www.newssun.comSunday, February 9, 2014 | NEWS-SUN | B5 Special to the News-SunLAKE PLACID Donna Dewberry is a world renowned artist, publisher of numerous books, teaches in 47 countries and has more than 6,000 certied teachers throughout the world. She is known for her famous OneStroke Painting Technique and has had many television programs on Public Broadcasting Stations. She also teaches in w/oils for Mar tin Weber and has expanded her horizon to include animals and landscape painting. Dewberry is a native Floridian and resides in Clermont with her husband Marc. They are parents of seven children and have many grandchildren to keep them busy. They have begun Dewberry U with her own studio, classroom and showroom for her products. She travels to do seminars, workshops, and conventions. Dewberry will be doing a work shop at the Caladium Arts and Crafts Cooperative on March 14, beginning at 12:30 p.m. The painting will be an amazing Tulip on a 14-by-18-inch canvas. Dewberry will be supplying the paint and canvas at this workshop. Call call 699-5940. Pay ment is due at registration. The Caladium Arts & Crafts Co-operative is at 132 E. Interlake Blvd.Caladium Co-op to host workshop with Donna Dewberry DEWBERRYClassified ads get results! Call 314-9876 ARTS & ENTERTAINMENT Special to the News-SunThree months after the publication of Where Does This Road Go A Boomers Walkabout, author Martin H. Crowe, 65, is retracing the steps of his journey during the month of February. Returning to the trail of his walkabout, Crowe will discuss the book and his discoveries along the way. After repacking his Smart car in Kingston, Mass. and heading back to the open highway, Crowe is encour aging discussions with community groups such as school groups, librar ies, fraternal organizations and the print and electronic press. The re-Walkabout (now dubbed his Talkabout) will include the towns both visited and mentioned in the book, including Sebring. Other cities include (listed alphabetically by state) Daytona Beach, Fort Pierce, Jacksonville, Melbourne, Orlando, St. Augustine, Sebastian, Vero Beach; Alpharetta, Athens, Brunswick, Cordell, Darien, Macon, Marietta, Roswell, Royston, St. Simons Island, Tybee Island, Georgia; Boston, Dorchester Kingston, Plymouth, Massachusetts; Beaver Dam, Cumberland, Frost burg, Ironshire, Ocean City, Snow Hill, Mary land; Beaufort, Cape Hatteras, Cedar Island, Char lotte, Corolla, Duck, Kill Devil Hills, Kitty Hawk, Nags Head, Okracoke Island, Raleigh, Rodanthe, Sanderling, Smitheld, Topsail Beach, Wilmington, North Carolina; Atlantic City, Avalon, Cape May, Sea Isle City, Ocean City, Wildwood, New Jersey; Hallam, King of Prussia, Philadelphia, Valley Forge, Villanova, York, Pennsylvania; Charleston, Myr tle Beach, South Carolina; Bumpass, Culpeper, Front Royal, Mineral, Richmond, Newport News, Norfolk, Winchester, Virginia; and Berkeley Springs, West Vir ginia. A traditional walk about refers to a rite of passage for male Australian Aborigines who undertake a journey during adolescence in which they would wander and live in the wilderness for a period as long as six months. Published by Moving River Press and available at both and, the 232-page book avail able as an E-book as well chronicles Crowes ramblings and ruminations as he attempted to regroup as his nal child left for college and nds himself with an empty house in Kingston, Mass. and a bucket full of whats next. Crowe did what many have done to nd a new perspective and clarity; he hit the open road. He ex plains, After almost 40 years of building my life around what the family needed, I knew the infrastructure of my life would be radically different. So, I left it all behind, turned off all my gadgets, put my tent in the Smart Car and headed west. Over three months, I traveled over 13,000 miles (less than 800 on Interstates) by planes, trains and automobiles, and boats (missed the bus somehow). Crowes angst is far from dissimilar to many thoughtful Baby Boom er brethren. Baby Boomers (the post-World War II babies born between 1946-1964 and the worlds largest segment of our population) are graying and facing the autumn of life and with greater expectations than bingo, soft, chewable food or receding into the background. Crowe experienced many surprises along the way. He reminisces, Amazingly, I did not listen to any of the music CDs I carefully chose. Just listening to the rhythm of the road, I discovered the ability to think of nothing. Create a vacuum and see what gets sucked in. I stayed in cheap motels, campgrounds, and with a few friends and family who helped me wrestle with my future. Most of the time, I ate in my hotel room or cooked at a campre, sticking to healthy food, walking almost 150 miles and another 35 riding a bike. I had a lot of time to think about anything I wanted, old plans interrupted, new plans bursting, opportunities, constraints. It was strange to focus on myself for so long. The book takes the reader along Crowes travels, meandering geographically throughout the U.S. with experiences from disappointment to serendipity. To arrange a community discussion with the author, visit www.Boomer, or email Martin H. Crowe at To purchase the book or for more about Where Does This Road Go A Boomers Walkabout, visit the steps of a modern day Walkabout M C Y K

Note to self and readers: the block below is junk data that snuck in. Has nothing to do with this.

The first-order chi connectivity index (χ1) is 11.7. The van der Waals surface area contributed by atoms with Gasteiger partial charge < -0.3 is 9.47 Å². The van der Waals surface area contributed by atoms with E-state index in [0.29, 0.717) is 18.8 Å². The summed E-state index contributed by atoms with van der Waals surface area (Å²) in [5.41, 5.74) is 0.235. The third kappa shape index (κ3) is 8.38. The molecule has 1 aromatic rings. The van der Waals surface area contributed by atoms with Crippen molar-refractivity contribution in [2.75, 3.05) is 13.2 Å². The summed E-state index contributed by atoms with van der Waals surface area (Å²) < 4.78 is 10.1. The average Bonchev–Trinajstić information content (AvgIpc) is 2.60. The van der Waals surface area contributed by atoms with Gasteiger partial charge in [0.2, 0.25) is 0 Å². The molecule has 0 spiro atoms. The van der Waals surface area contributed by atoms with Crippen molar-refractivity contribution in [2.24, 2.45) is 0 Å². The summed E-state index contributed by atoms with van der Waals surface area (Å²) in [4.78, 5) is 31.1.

B6 | NEWS-SUN | Sunday, February 9, 2014 Places to Worship is a paid advertisement in the News-Sun that is published Friday and Sunday. To place a listing in this directory, call the News-Sun at 385-6155, ext. 596.ANGLICANNew Life Anglican Fellowship, 10 N. Main Ave. (Womans Club), Lake Placid, FL 33852. Rev. Susan Rhodes, Deacon in Charge, (863) 243-3191; strhodes1020@ Sunday Worship, 10 a.m. Teaching, Holy Communion, Music, Fellowship, Healing Prayer. Pastoral and Spiritual.ASSEMBLY OF GODChrist Fellowship Church (Assembly of God), 2935 New Life Way. Bearing His Name; Preaching His Doctrine; and Awaiting His Coming. Worshiping God in Spirit and in Truth. Sunday School, 9 a.m.; Morning Worship, 10 a.m.; Evening Worship, 6 p.m. Wednesday: Worship, 7 p.m. Pastor Eugene Haas. Phone 471-0924. First Assembly of God, 4301 Kenilworth Blvd., Sebring. The Rev. Wilmont McCrary, pastor. Sunday School, 10 a.m.; Morning Worship and KIDS Church, 11 a.m.; Evening Worship, 7 p.m. Wednesday Family Night, (Adult Bible Study), LIFE Youth Group, Royal Rangers, Missionettes, 7:30 p.m. Phone 385-6431.BAPTISTAvon Park Lakes Baptist Church, 22600 N. Highlands Blvd., Avon Park, FL 33825. George Hall, Pastor. Christ centered and biblically based. Sunday worship services, 8:30 a.m., 11 a.m. and 6 p.m. Nursery facilities are available. Bible studies at 9:45 a.m. Sunday and 7 p.m. Wednesday. Prayer Time 6:30 p.m. on Wednesday. Bible classes at 9:45 a.m. are centered for all ages. Choir practice at 5 p.m. Sunday. Church phone: 452-6556. Bethany Baptist Church (GARBC) We are located at the corner of SR17 and C-17A (truck route) in Avon Park. Join us Sunday morning at 9:00 AM for coffee and doughnuts, followed with Sunday School for all ages at 9:30. Sunday morning worship service begins at 10:30 a.m., and evening worship service is at 6 p.m. On Wednesdays, the Word of Life teen ministry and the Catylist class (20s+) begin at 6:30 PM. The adult Bible and Prayer Time begins at 7 p.m. Go to or call the church ofce at 863-452-1136. Faith Missionary Baptist Church, off State Road 17 North of Sebring at 1708 LaGrange Ave. Sunday School, 10 a.m.; Morning Worship, 11 a.m.; Evening Worship, 6 p.m. Wednesday Service, 7 p.m. Deaf interpretation available. Ken Lambert, Pastor. Phone 386-5055. Fellowship Baptist Church, 1000 Maxwell St., Avon Park, FL 33825. Sunday: Sunday School, 9:30 a.m.; Morning Worship, 10:45 a.m.; Wednesday: Evening Service, 7 p.m.; Children/Youth, 7 p.m. Telephone: 453-4256. Fax: 453-6986. E-mail: ofce@; Web site, First Baptist Church of Avon Park, N. Lake Ave., Avon Park, FL 453-6681. Rev. Jon Beck, pastor; Rev. Johnattan Soltero, Hispanic pastor; Joy Loomis, director of music. Sunday Sunday school, 9:30 a.m.; Worship, 10:45 a.m.; Childrens Church, 10:45 a.m.; Youth Choir, 4:30 p.m.; Evening Worship, 6 p.m. Nursery provided for both services. Wednesday Wednesday Night Supper, 5:15 p.m.; Childrens Choir, 5:45 p.m.; Youth Activities, 6 p.m.; Prayer Meeting/Bible Study, 6 p.m.; Worship Choir Practice, 6 p.m.; Mission Programs for Children, 6:45 p.m. Hispanic Services: Sunday school at 9:30 a.m., worship service at 11 a.m. Wednesday Bible study at 7 p.m. To watch services online, go to the website at In the heart of Avon Park, for the hearts of Avon Park. First Baptist Church of Lake Josephine, 111 Lake Josephine Drive, Sebring (just off U.S. 27 midway between Sebring and Lake Placid). Your place for family, friends and faith. Sunday morning worship service is 11 a.m. Nursery is provided for both services with Childrens Church at 11 a.m. Life changing Bible Study for all ages starts at 9:45 a.m. Sunday night worship at 6 p.m. Wednesday Bible Study and Prayer meeting at 7 p.m. along with youth worship in the youth facility, and missions training for all children. Call the church at 655-1524. First Baptist Church of Lake Placid, Knowing Gods Heart and Sharing Gods Hope, 119 E. Royal Palm St., Lake Placid, FL 33852 (863) 465-3721, Website: www. Email: Sunday services Traditional Service 9 a.m., Contemporary Service 10:30 a.m. Link Groups at 9 and 10:30 a..m., Wednesday Activities: Family dinner at 5 p.m. ($4 per person, reservations required). Prayer meeting, Youth Intersections, and MaxKidz Extreme meet at 6:15 p.m. The church is at 119 E. Royal Palm St., Lake Placid. For information, call 465-3721 or go to First Baptist Church of Lorida located right on U.S. 98 in Lorida. Sunday School begins at 9:45 a.m. for all ages. Sunday worship services are at 11 a.m. and 6:30 p.m. Preschool care is provided at the 11 a.m. worship service. Wednesday evening Bible Study and Prayer meeting is at 6:30 p.m., followed by adult choir rehearsal. From September the AWANA groups meet. First Lorida is the Place to discover Gods love. For more information about the church or the ministries offered, call 655-1878. First Baptist Church, Sebring, 200 E. Center Ave., Sebring, FL 33870. Telephone: 385-5154. Rev. Matthew D. Crawford, senior pastor; Rev. Nuno Norberto, associate pastor, minister of music and senior adults; and Dixie Kreulen, preschool director. Group Bible Studies, 9:15 a.m.; Blended Service, 10:30 a.m.; Mision Buatista Hispana, 2 p.m.; Sunday Evening Worship, 6 p.m. Wednesday night programs at the ROC begin 5:30 p.m., at church begin 6:30 p.m. Preschool and Mothers Day Out for children age 6 weeks to 5 years old. Call 385-4704. Website Florida Avenue Baptist Church, 401 S. Florida Ave., Avon Park. Mailing address is 710 W. Bell St., Avon Park, FL 33825. Tele phone, 453-5339. Rev. John D. Girdley, pastor. Sunday School, 9:45 a.m.; Sunday Worship, 11 a.m.; 11 a.m. Childrens Church; Sunday Evening Worship, 6 p.m. Wednesday night programs for children and youth at 6 p.m. and for adults at 6:30 p.m. Independent Baptist Church, 5704 County Road 17 South, Sebring, FL 33876. Sunday School, 9:30 a.m. Sunday worship, 10:30 a.m. Sunday evening, 6 p.m. Wednesday service, 7 p.m. Fundamental, soul-winning, mission-minded, King James Bible Church. Larry Ruse, pastor. Phone 6551899. Bus transportation. Leisure Lakes Baptist Church, 808 Gardenia St., Lake Placid (just off of Miller at the west end of Lake June) Where the old fashion gospel is preached. Sunday School begins at 9:30 a.m.; Sunday Worship service at 10:45 a.m.; Sunday Evening Service is at 6 p.m. Wednesday Prayer Meeting and Bible Study at 6 p.m. Call the church at 699-0671 for more information. Maranatha Baptist Church (GARBC), 35 Maranatha Blvd., Sebring, FL 33870 (A half mile east of Highlands Avenue on Arbuckle Creek Road.) Sunday School, 9 a.m.; Morning Worship, 10:15 a.m.; Evening Service, 6 p.m. Mid-week service, Wednesday, 6 p.m. Daily Prayer and Bible Study, 8 a.m., Hamman Hall. Pastor Gerald Webber and Associate Pastors Don Messenger and Ted Ertle. Phone 382-4301. Parkway Free Will Baptist Church, 3413 Sebring Parkway, Sebring, FL 33870. Welcome to the church where the Son always shines. Sunday School, 10 a.m.; Morning Worship, 11 a.m.; Sunday Evening Worship, 6 p.m.; and Wednesday Evening Worship, 7 p.m. End-of-the-Month-Sing at 6 p.m. on the last Sunday of each month. The Rev. J.S. Scaggs, pastor. Church phone: 382-3552. Home phone: 214-3025. Afliated with the National Association of Free Will Baptists, Nashville, Tenn. Sparta Road Baptist Church, (SBC) 4400 Sparta Road. Evangelist Roger Jaudon. Sunday school, 9:45 a.m.; Sunday Morning Worship, 11 a.m.; Sunday Evening Worship, 6 p.m. Wednesday: Prayer/Bible Study, 6 p.m. Nursery provided. For information, call 382-0869. Southside Baptist Church (GARBC), 379 S. Commerce Ave., Sebring. David C. Altman, Pastor. Sunday School for all ages, 9:30 a.m.; Morning Worship Service, 10:45 a.m.; Evening Worship, 6 p.m. Wednesday: Student ministry, 6:30 p.m.; Awana kindergarten through fth grade, 6:30 p.m.; Adult Midweek Prayer and Bible Study, 7 p.m. A nursery for under age 3 is available at all services. Provisions for handicapped and hard-of-hearing. Ofce phone, 385-0752. Spring Lake Baptist Church, Where the Bible is Always Open. Pastor Richard Schermerhorn, 7408 Valencia Road; 6552610. Assistant Pastor Ronald Smith, 3861610. On U.S. 98 at the Spring Lake Village II entrance. Sunday School, 9:45 a.m. for all ages; Morning Worship, 10:45 a.m.; Sunday Evening Worship, 6 p.m. Wednesday Midweek Bible Study and Prayer Service, 6:30 p.m. Nursery available for all services. Sunridge Baptist Church, (SBC) 3704 Valerie Blvd. (U.S. 27 and Valerie, across from Florida Hospital), Sebring. Tim Finch, pastor. Sunday School, 9;30 a.m.; Sunday Morning Worship, 10:45 a.m.; and Sunday Evening Service, 6 p.m. Wednesday: Prayer, Bible Study, and Youth, 6:30 p.m.Nursery provided. For information, call 382-3695.CATHOLICOur Lady of Grace Catholic Church, 595 E. Main St., Avon Park, 453-4757. Father Nicholas McLoughlin, pastor. Saturday Vigil Mass is 4 p.m. in English and 7 p.m. in Spanish; Sunday mass 8 and 10:30 a.m. in English. Sunday Life Teen Mass at 6 p.m. Weekday mass at 8 a.m. English confession at 3:30 p.m. Saturday; Spanish confession at 6:30 p.m. Religious Education Classes (September to May) are 9-10:20 a.m. Sunday for grades K through 5th. Grades 6th through Youth Bible Study are from 6:308:30 p.m. Wednesday. St. Catherine Catholic Church, 820 Hickory St., Sebring. Parrish ofce/mailing address: 882 Bay St., Sebring, FL 33870, 3850049, 385-6762 (Spanish); fax, 385-5169; email,; website, www. School Ofce/Mailing, Principal Dr. Anna V. Adam, 747 S. Franklin St., Sebring, FL 33870; 385-7300; fax, 3857310; email School ofce hours 7:30 a.m. to 3:30 p.m. Mon day-Friday. Clergy: Very Rev. Jos Gonzlez, V.F., or 385-0049; Pa rochial Vicar, Rev. Victor Caviedes, 3853993; Assisting Priest (retired), Rev. J. Peter Sheehan; Decons, Rev. Mr. James R. McGarry and Rev. Mr. Max M. Severe. WEEKEND MASS SCHEDULE: Saturday: 4 p.m.; Sunday 8 and 10 a.m., 12 p.m. (Spanish), 5 p.m. (Holy Family Youth Center), every third Sunday of the month at 2 p.m. (French Mass). Daily Mass: Monday-Friday, 8 a.m. and 12 p.m. Saturday at 9 a.m. Sacrament of Reconcilliation: 7:15-7:45 a.m. rst Friday, 2:30-3:15 p.m. Saturday and 9-9:45 a.m. Sunday. Ofce Hours: 8:30 a.m. to 1:30 p.m. Monday-Friday. St. James Catholic Church, 3380 Placidview Drive, Lake Placid, 465-3215. Father Michael J. Cannon. Mass schedule: Summer (May 1 to Oct. 31) Saturday Vigil, 4 p.m.; Sunday 8 a.m. and 9:30 a.m.; Weekdays, 9 a.m. December thru Easter Saturday, 4 p.m.; Sunday, 8 a.m., 9:30 a.m. and 11 a.m.; Weekdays 9 a.m.; and Holy Days 8 a.m., 9:30 a.m. and 7 p.m., rst Saturday at 9 a.m.CHRISTIANCornerstone Christian Church, (Saxon Hall) 1003 West Pine St., Avon Park, FL 33825. Love Christ Love People. Jon Carter, Music Minister. Sunday, 9 a.m. Bible Study; 10 a.m. Worship; Communion available each week. Wednesday, 7 p.m. Fellowship Group. For more information call 4537679. Sebring Christian Church, 4514 Hammock Road, Sebring, FL 33872. Tod Schwingel, Preacher; Josh Knabel (812-618-7118), Youth Pastor. Sunday Worship, 9:30 a.m.; Sunday School, 11 a.m.; Sunday Youth Service, 6 p.m; Evening service at 6:30 p.m. Wednesday night meals, 5:30 p.m. followed by classes at 6:30 p.m. Changing Seasons, a mens grief support group, meets at 1:30 p.m. Wednesdays. Alzheimers Caregivers Support Group meets at 1 p.m. Thursdays. Ofce hours, 9 a.m. to 1 p.m. Monday-Friday. Phone 382-6676. F irst Christian Church (Disciples of Christ), 510 Poinsettia Avenue, (corner of Poinsettia and Eucalyptus), Sebring, FL 33870. Phone: 385-0358 or 385-3435. The Rev. Ronald Norton, Pastor; Sunday School, 9 a.m.; Praise Breakfast, 10 a..m., Morning Worship, 10:30 a.m.; Childrens Church, 10:30 a.m. Thursday, Praise and Worship, 6:45 p.m. Youth Fellowship, 7:15 p.m.; Mid week Bible Study, 7:15 p.m.CHRISTIAN & MISSIONARY ALLIANCEThe Alliance Church of Sebring, 451 Sparta Road, Sebring, FL 33875. Call 3821343. Rev. Steve Hagen, pastor. Sunday services: Sunday School meets at 9:30 a.m.; Sunday Morning Worship Service meets at 10:30 a.m.; Sunday Evening Bible Study meets at 6 p.m. (off site); Wednesday Prayer Gathering meets at 6 p.m.CHRISTIAN SCIENCEChristian Science Church, 154 N. Franklin St. Sunday: 10:30 a.m. morning worship and Sunday school. Testimonial meetings at 4 p.m. each second and fourth Wednesday. A free public reading room/ bookstore, located in the church, is open before and after church services. The Bible and the Christian Science textbook, Science and Health with Key to the Scriptures by Mary Baker Eddy are our only preachers. All are welcome to come and partake of the comfort, guidance, support and healing found in the lesson-sermons.CHURCH OF BRETHRENChurch of the Brethren, 700 S. Pine St., Sebring, FL 33870. Sunday: Church School, 9 a.m.; Morning Worship, 10:15 a.m. Wednesday: Temple Choir, 7:30 p.m. Phone 385-1597.CHURCH OF CHRISTAvon Park Church of Christ, 200 S. Forest Ave., Avon Park, FL 33825. Minister: Don Smith. Sunday Worship Services, 10:30 a.m. and 6 p.m. Nursery facilities are avail able at every service. Bible Study: Sunday, 9:30 a.m. and Wednesday, 7 p.m. Bible centered classes for all ages. Church phone: 453-4692. Heartland church of Christ, Lakeshore Mall Suite 42 (outside entrance), 901 U.S. Highway 27 N, Sebring, FL 33870. Sunday worship, 9 a.m. to noon; Wednesday, Bible study, 7 p.m. Evangelist Carl Ford, (863) 402-2159. Lake Placid Church of Christ, 1069 Hwy 27 North, Lake Placid, FL 33852. Mailing address is P.O. Box 1440, Lake Placid, FL 33862. Sunday morning worship is at 10 a.m. Sunday evening worship is 6 p.m. Bible class 9 a.m. Sundays and Wednesday evenings at 7 p.m. All are invited to join us. For more information, call the church at 863465-4636 or visit the website www.thelord Sebring Parkway Church of Christ, 3800 Sebring Parkway, Sebring, FL 33870; 3857443. Minister: Kevin Patterson. Times of service are: Sunday Bible Class, 9 a.m.; Sunday Worship Service, 10 a.m.; Sunday Evening Service, 6 p.m.; Wednesday Bible Class, 7 p.m. CHURCH OF GODChurch on the Ridge, Church of God, Anderson, Ind.; 1130 State Road 17 North, Sebring, FL 33870. Worship Service Sunday, 10 a.m.; Bible Study and Prayer, Wednesday, 7 p.m. Pastor Dr. Collet Varner, (863) 382-0773.CHURCH OF NAZARENEFirst Church of the Nazarene of Avon Park P.O. Box 1118., Avon Park, FL 338251118. 707 W. Main St. Sunday: Sunday school begins at 9:45 a.m. for all ages; morning worship at 10:45 a.m.; and evening service at 6 p.m. Wednesday evening service is at 7 p.m. with special services for children and adults. If you need any more information, call 453-4851. Church of the Nazarene of Lake Placid, 512 W. Interlake Blvd., Lake Placid, FL 33852. Adult Sunday school, 9:30 a.m.; Morning worship, 10:45 a.m.; Wednesday evening: All church meal, 6 p.m.; Christian Life Study, 6:45 p.m. Winter Life groups pending. Call 446-1339. Pastor Tim Taylor.CHURCHES OF CHRIST IN CHRISTIAN UNION Community Bible Church Churches of Christ in Christian Union, (Orange Blossom Conference Center) 1400 C-17A North (truck route), Avon Park. Presenting Jesus Christ as the answer for time and eternity. Sunday morning worship service, 10:30 a.m. Nursery provided. Junior Church activities at same time for K-6 grade. Sunday School Bible hour (all ages), 9:30 a.m. (Transportation available.) Sunday evening praise and worship service, 6 p.m. Wednesday evening prayer service, 7 p.m. Children and youth activities at 7 p.m. Wednesday. Everyone is welcome, please come worship with us. Tom Schwankweiler, Pastor. Phone 453-6052.EPISCOPALEpiscopal Church of the Redeemer Avon Park, 910 W. Martin St., Avon Park, FL 33825 (U.S. 27 across from Wells Motor Co.). Rev. Canon George Conger. Sunday services: Holy Communion at 9:30 a.m.; Saturday Bible study at 2:15 p.m. Everyone is welcome. Come and worship with us; we would love to meet you. Church ofce, 4535664; fax, 453-4853. Visit us at our website at Email Call the thrift store for hours open and donation pick up at 6649668 or 453-5664. St. Agnes Episcopal Church 3840 Lakev iew Drive, Sebring, FL 33870. Father Scott Walker. Sunday Services: Holy Eucharist Rite I 7:45 a.m., Holy Eucharist Rite II 10 a.m. Midweek service on Wednesday at 6 p.m. Sunday School for all ages at 9 a.m. The nursery is open 8:45 a.m. until 15 minutes after the 10 a.m. service ends. Wednesday: Adult Bible study, 9:30 a.m. Visitors are always welcome. Church ofce 385-7649, for more information. St. Francis of Assisi Anglican Episcopal Church, 43 Lake June Road, Lake Placid, FL 33852. Phone: 465-0051. Rev. Elizabeth L. Nelson, Rector. Worship: Sunday, 8 a.m., 10:30 a.m. and 6 p.m. Sunday Bible study at 9:15 a.m. Sunday School at 10:30 a.m. Wednesday Worship 6 p.m. and Thursday 9 a.m. Holy Communion with Healing. Call the thrift store for hours open 699-0221.EVANGELICAL FREE CHURCH OF AMERICAThe Church of the Way EFCA, 1005 N. Ridgewood Drive, Sebring. Sunda1005 N. Ridgewood Drive, Sebring. Sunday school and worship service at 9 a.m. and 10:30 a.m. Youth activities, 6:30 p.m. Wednesdays. The Way is a church family who gathers for contemporary worship, teaching of Gods Word, prayer and fellowship. Come early and stay after for fellowship time. Child care and childrens church are provided. Reinhold Buxbaum is pastor. The Way A place for you. Ofce Phone: 471-6140, Church Cell Phone: 273-3674. Email: thewaychurch@ Web site: www. TheWayChurch.orgGRACE BRETHRENGrace Brethren Church, 3626 Thunderbird Road, (863) 835-0869. Dr. Randall Smith, senior pastor. Sunday services at 9 a.m., 10:45 a.m. and 6 p.m.; Wednesday services at 7 p.m. We offer Kid City Childrens Ministry throughout all services, and there are variosu other classes for teens, married couples, prime-timers, and Bible studies in Spanish. Kid City Day Care, Preschool and After-School Monday-Friday: 7 a.m.-6 p.m. (For registration call: 3853111). Check us out on the Web at Christian Church, 1016 W. Camphor St., Avon Park, FL 33825; (863) 453-5334; on the Web at Our motto is Jesus is First at First Christian Church. Greg Ratliff, Senior Minister; Bible School 9 a.m.; Worship 10 a.m.; Wednesday studies for all ages, 6 p.m. Nursery provided for all events.INTERDENOMINATIONAL World Harvest and Restoration Ministries, (non-denominational) 2200 N. Avon Blvd.,(non-denominational) 2200 N. Avon Blvd., Avon Park, FL 33825. Phone: 4529777 or 453-3771. Sunday service: Sunday School, 10 a.m. and worship, 11 a.m. Wednesday services: 7 p.m. prayer meeting/Bible study. Pastor: W.H. Rogers.LUTHERANAtonement Lutheran Church (ELCA), 1178 S.E. Lakeview Drive., Sebring. Da vid Thoresen will be the Spiritual Leader ev ery Sunday for the next two months. Jim Helwig, organist. Worship service with the Holy Eucharist is at 9:30 a.m. every Sunday. Birthday Sunday is the rst Sunday of each month after the service. Council meeting is on the rst Tuesday of each month. WELCA meets at noon second Tuesday of the month with a light lunch. Labyrinth Prayer Garden is open to the public 24 hours a day, seven days a week. When in need of prayers or to talk to God, come to the Garden. Come and grow with us; we would love to meet you and your family. Dont worry about how you look. Jesus went to the temple in a robe and sandals. Quilting classes every Monday at 6 p.m. Looking for quilters or people willing to learn. Call 840-3303. Christ Lutheran Church Avon Park LCMS, 1320 County Road 64, 1/2 mile east of Avon Park High School past the fourway stop sign. Sunday Divine Worship is at 10 a.m. Holy Communion is celebrated every week with traditional Lutheran Liturgy, hymns and songs of praise. Fellowship time with coffee and refreshments follows worship. Come worship and fellowship with us. For information call Pastor Scott McLean at (863) 471-2663 or see Faith Lutheran Church LCMS,2740 Lakeview Dr, Sebring; Church phon e: 3857848; Faith Child Development Center: 3853232. Sunday Traditional Worship Service: 8 a.m.; Sunday Praise Worship Service: 10:30 a.m.; Communion served 1st, 3rd & 5th Sunday. Sunday School & Bible Classes: 9:15 a.m. Worship Svc. Broadcast at 8 a.m. on WITS 1340AM each Sunday. Educational opportunities include weekly adult Bible studies, Faiths Closet Thrift Store (385-2782) is open from 10 a.m.-2 p.m. Tuesday-Saturday. All are warmly welcome in the Family of Faith. Good Shepherd Lutheran Church (AALC) American Association of Lutheran Churches, 3240 Grand Prix Drive, Sebring, FL 33872. James Weed, pastor. Worship Service, 10:30 a.m. Sunday. Bible Study, 9 a.m. Nursery provided. Social activities: Choir, Missions, Evangelism. Phone 385-2346. New Life Evangelical Lutheran Church, 3725 Hammock Road, a Congregation of the Evangelical Lutheran Synod (ELS) in fellowship with the Wisconsin Evangelical Lutheran Synod (WELS). Sunday Worship at 10 a.m.; Bible Study, 9 a.m. For more infor mation, call Pastor Luke Willitz at 385-2293 or visit the Web site at www.newlifesebring. com. Resurrection Lutheran Church ELCA, 324 E. Main St., at Memorial Drive, Avon Park. Pastor Rev. John C. Grodzinski. Sunday worship 8 and 10:30 a.m.; Sunday School at 9:15 a.m. Coffee and fellowship following 10:30 a.m. service. Wednesday Worship Service is at 7 p.m. Open Communion celebrated at all services. Gods Work, Our Hands. Trinity Lutheran Church LCMS, 25 Lakeview St., Lake Placid, FL 33852; 4655253. The Rev. Richard A. Norris, pastor; Susan C. Norris, Trinity Tots Pre-School director Education Hour, 8:45 a.m.; Worship service, 10 a.m. Holy Communion each rst and third Sunday. Childrens Church scheduled during worship service, 4-year-olds through fth grade. Nursery provided during worship service for infants to 3-yearolds. Seasonal Mid-Week Services each Wwednesday evening during Advent and Lent. Call church ofce at 465-5253 or visit the website at Other activities and groups include: Choir; Ladies Guild and LWML; Mens Fellowship Group, Small Group Bible Studies; Trinity Tots Pre-school, and Youth Group.NON-DENOMINATIONALBible Fellowship Church, 3750 Hammock Road, Sebring, FL 33872. Sunday: American Sign Language: First Worship sermon, songs signed rst and second Worship services. First Worship service, 9 a.m.; Second Worship service, 10:45 a.m. Nursery (up to 2 years old) and Sunday school classes both hours. BFC Youth, 6 p.m.; Evening Service, 6 p.m. Wednesday: Children, ages 4 yrs through 5th grade, 6 p.m.; Youth, 6-7:30 p.m.; Prayer time, 6:15 p.m. Todd Patterson, pastor; Andy McQuaid, associate pastor. Web site Church ofce 385-1024. Calvary Church, 1825 Hammock Road, Sebring, FL 33872; 386-4900. An independent community church. Sunday morning worship, 10 a.m.; Bible study, 11:15 a.m.; Sunday evening service, 6 p.m. Pastor Lester Osbeck. A small friendly church waiting for your visit. Christian T raining Ministries Inc., on Sebring Parkway. Enter off County Road 17 on Simpson Avenue. Sunday service is at 10 a.m.; Wednesday Bible study at 7 p.m. A nursery and childrens church are provided. The church is part of Christian International Ministries Network, a full gospel, non-denominational ministry. Linda M. Downing, minister, Casey L. Downing, associate minister, Church phone: 314-0482. Web site: Crossroads of Life,148 E. Interlake Blvd., Lake Placid, FL 33852; Tel. 863-655-9163. The place of your Divine appointment. We expect our supernatural God to transform our lives through His power and grace. Come, learn of His plan and destiny for you. With His plan we receive His provision along with His perfect timing and opportunity. What you have longed for, but have been missing, can now be received. The direction you have been thirsty for will suddenly quench your parched soul. Come to experience what you have been missing for so long empowerment in every area of life. We teach, train and send forth to win souls. You dont speak English no problema. We have a Spanish interpreter. We look forward to fellowship and worship with you at 7 p.m. every Wednesday. Pastoers Gil and Rosa Benton (Faith Never Fails). Grace Bible Church, 4541 Thunderbird Road, (second church on left) Sebring, FL 33872. Phone, 382-1085. Dustin Woods, lead pastor. Saturday Worship, 6:30 p.m. Sunday, 9 and 11 a.m. Monday, 5:30-7:30 p.m.; Wednesday, Childrens & Youth Programs, 6 p.m.; Wednesday, 8:30 p.m., College Ministry. Faith Center West Ministry, Restoring Lives, Families & Communities. In the Banyan Plaza at 2349 U.S. 27 South, Sebring, FL 33870. Pastors Leroy and JoAnn Taylor the public to worship on Sundays at 11 a.m. for Praise & Worship and on Wednesdays at 7 p.m. for Bible study and prayer. Children classes are available for all services. Ministries for youth, men and women are held throughout the month. Please attend these Spirit-lled services. Moving Forward in Unity. Church ofce, 385-1800 or 655-2748. Highlands Community Church, a casual contemporary church, meets at 3005 New Life Way. Coffee at 9:30 a.m.; Worship at 10 a.m. Nursery and Kids World classes. Small groups meet throughout the week. Church phone is 402-1684; Pastor Bruce A. Linhart. New Beginnings Church of Sebring, worshiping at The Morris Chapel, 307 S. Commerce Ave., Sebring, FL 33870. Pastor Gary Kindle. Bible study every Sunday, 9 a.m. Blended Church Service, 10:15 a.m. Phone (863) 835-2405. Begin your week with us. The Lords Sentinel Fellowship Church, 148 E. Interlake Blvd., Lake Placid (at Lake Placid Christian School), Pastor Juanita Folsom. Sunday morning service, 10:30 a.m.; Monday, Sentinel School of Theology, 7 p.m.; Church service, Tuesday, 7 p.m. More information at www.juanitafolsomministries. com. Union Church, 106 N. Butler Ave., Avon Park, FL 33825. Sunday traditional worship service is at 7:45 a.m. (October through Easter) and 9 a.m. Contemporary Sunday worship service is at 10:45 a.m. Nursery and childrens church available. Wednesday night worship with Pastor Tiger Gullett and CrossTalk with Pastor Bill Breylinger at 6 p.m. Breakfast and lunch menus at Solid Grounds. Senior Pastor is Bill Breylinger. Ofce: 453-3345. Unity Life Enrichment Centre, new location, 10417 Orange Blossom Blvd. S., Se bring, FL 33875; 471-1122; e-mail unity@ Web site, www.unityofsebring. org. 10:30 a.m. Sunday Celebration Service, Nursery and Childrens Church. Weekly Classes, Christian Bookstore and Cafe, Prayer Ministry, Life Enrichment Groups. Rev. Andrew C. Conyer, senior minister transform ing lives from ordinary to extraordinary. RELIGION PLACES TO WORSHIP M C Y K